Our business?  You can probably see it best by just taking a look at our website – www.dunsmuirhardware.com .  There you will find a pretty complete picture of our products and services, our history, and our way of doing business.  We have three employees – middle age guys who represent our store well.  It’s a friendly and relaxed environment and we’re on a first name basis with most of our customers.  They appreciate the time we’re willing to spend with them helping them to complete a project, fix something, select a gift for somebody, answer their questions, or discuss the weather.  Current economic conditions have had a minimal effect on our store.  While building is way down, home repair business is up.  If you can’t sell your home, you still need to maintain it.  Tourist business seems as strong as ever.   

We’re a True Value hardware store and are served well by True Value.   Roughly 80% of our inventory comes from True Value and the remainder is from other independent suppliers, particularly in the area of sporting goods and giftwares.  We receive weekly deliveries from True Value and our pricing is highly competitive.  Our point-of-sale computer system is tremendously valuable in controlling our inventory, ordering, pricing, and managing our inventory.  It also does our accounts receivable and provides management reports.  We are a license agent for the California Department of Fish and Game and we sell fishing and hunting licenses through a dedicated computer system.  We also accept electric power payments for Pacific Power and Light which brings a lot of traffic into our store as people come in to pay their bills. 

What do we want to sell?  The whole package.  What we can offer is a “turn-key” business opportunity.  A buyer can step into an established and well managed business and take off with it.  There are no doubt new ideas that new owners could bring and which could grow the business into new areas.  We want to sell the business with its established reputation and customer base, the building, all the fixtures and equipment (computers, pipe threading equipment, custom paint tinting, tools and supplies), and all of the antiques that are part of the image of the business.  Our antique collection is legendary and without exaggeration there are thousands of dollars worth of antique tools, hardware, housewares, documents, pictures, cans and bottles.  They belong in the store and will go with it.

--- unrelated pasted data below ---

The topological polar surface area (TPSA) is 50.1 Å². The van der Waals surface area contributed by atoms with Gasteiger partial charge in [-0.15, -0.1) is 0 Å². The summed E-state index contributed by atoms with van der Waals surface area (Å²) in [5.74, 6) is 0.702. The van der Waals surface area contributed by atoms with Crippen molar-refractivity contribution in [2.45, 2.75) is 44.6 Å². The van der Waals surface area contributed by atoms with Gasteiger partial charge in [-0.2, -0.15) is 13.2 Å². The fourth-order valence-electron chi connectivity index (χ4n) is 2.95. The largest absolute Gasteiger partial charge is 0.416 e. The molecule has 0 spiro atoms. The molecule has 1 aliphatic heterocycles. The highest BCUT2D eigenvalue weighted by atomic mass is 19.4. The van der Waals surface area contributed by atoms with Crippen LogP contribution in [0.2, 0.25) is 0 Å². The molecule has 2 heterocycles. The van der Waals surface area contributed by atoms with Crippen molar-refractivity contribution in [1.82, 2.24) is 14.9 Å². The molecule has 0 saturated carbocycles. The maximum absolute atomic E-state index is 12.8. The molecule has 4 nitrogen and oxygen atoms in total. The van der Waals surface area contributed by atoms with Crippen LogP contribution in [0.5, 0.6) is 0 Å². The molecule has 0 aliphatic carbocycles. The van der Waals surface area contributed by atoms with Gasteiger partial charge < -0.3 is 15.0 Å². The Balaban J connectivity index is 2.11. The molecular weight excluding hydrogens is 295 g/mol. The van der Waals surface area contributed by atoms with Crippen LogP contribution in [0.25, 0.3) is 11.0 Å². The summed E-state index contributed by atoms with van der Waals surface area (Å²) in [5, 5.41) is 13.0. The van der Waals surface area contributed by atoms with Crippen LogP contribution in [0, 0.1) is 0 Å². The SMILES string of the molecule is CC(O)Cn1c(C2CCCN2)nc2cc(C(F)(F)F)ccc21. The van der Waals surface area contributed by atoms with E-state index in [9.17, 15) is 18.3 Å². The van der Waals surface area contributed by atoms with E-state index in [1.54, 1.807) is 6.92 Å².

We could go on and on telling about our business but this – and our website – covers the high points.   Please feel free to contact us if you have any interest or questions or know somebody who might like to consider the opportunity.  We have not listed the business with a realtor yet – just want to see if we can find a buyer ourselves first.  Our contact information is on our website.  Please take a look.  

Sunday, May 06, 2012

OK - so yes - it's better this year

We did whine a bit with the new Department of Fish and Game computerized licensing procedure a year ago but have to admit - now it's better.  When a customer comes in with a license issued on the system last year we simply scan the bar code and CLICK there he or she is on the screen with all the information shown and we just click a few commands to print their new license.  Nice!  And there is a tremendous improvement in the information available from scanning a drivers license.  I think there has been some increased communication between the Department of Motor Vehicles and Fish and Game.  Last year we could scan a license and sometimes it recognized the person and sometimes not.  When it was not then we had to manually input all the information - physical description, address, even phone number.  This year it almost always recognizes the customer and the few times when it doesn't then we key in their birthdate, last name and drivers license number and it pops up. So - yes - it's better and takes a lot less time.  We still grumble at the need for all the information for a one day fishing permit.  Can't understand the need for all the personal information for an out of state customer when they simply want to fish for an afternoon. Hunting licenses are also easier and as we get more and more familiar with it we can wade through the deer, bear and pig tags and zone hunts and party hunts ( that doesn't mean a party like with refreshments - it means when two or more hunters want to hunt together in a specific zone ) we can issue it all pretty efficiently.  Also Fish and Game seems to have backed off on their security procedures a bit.  A year ago we kept having to change passwords far too often which really slowed down the sale of licenses.  I guess they were concerned that terrorists would hack into our system and take control of folks' fishing licenses.  Now we seem to only change passwords once a month.  Bottom line - it's better.

Sunday, April 03, 2011

TECHNOLOGY OVERLOAD






We've now been converted to a new automated fishing and hunting license system by the California Department of Fish and Game. We understand that the system was undergoing design and development for ten years and we wish the state had taken a little longer and perhaps made it more "user friendly." OK we'll admit that we are a bit old-fashioned and resistant to change but sometimes we feel a bit overwhelmed by the ways business is conducted today.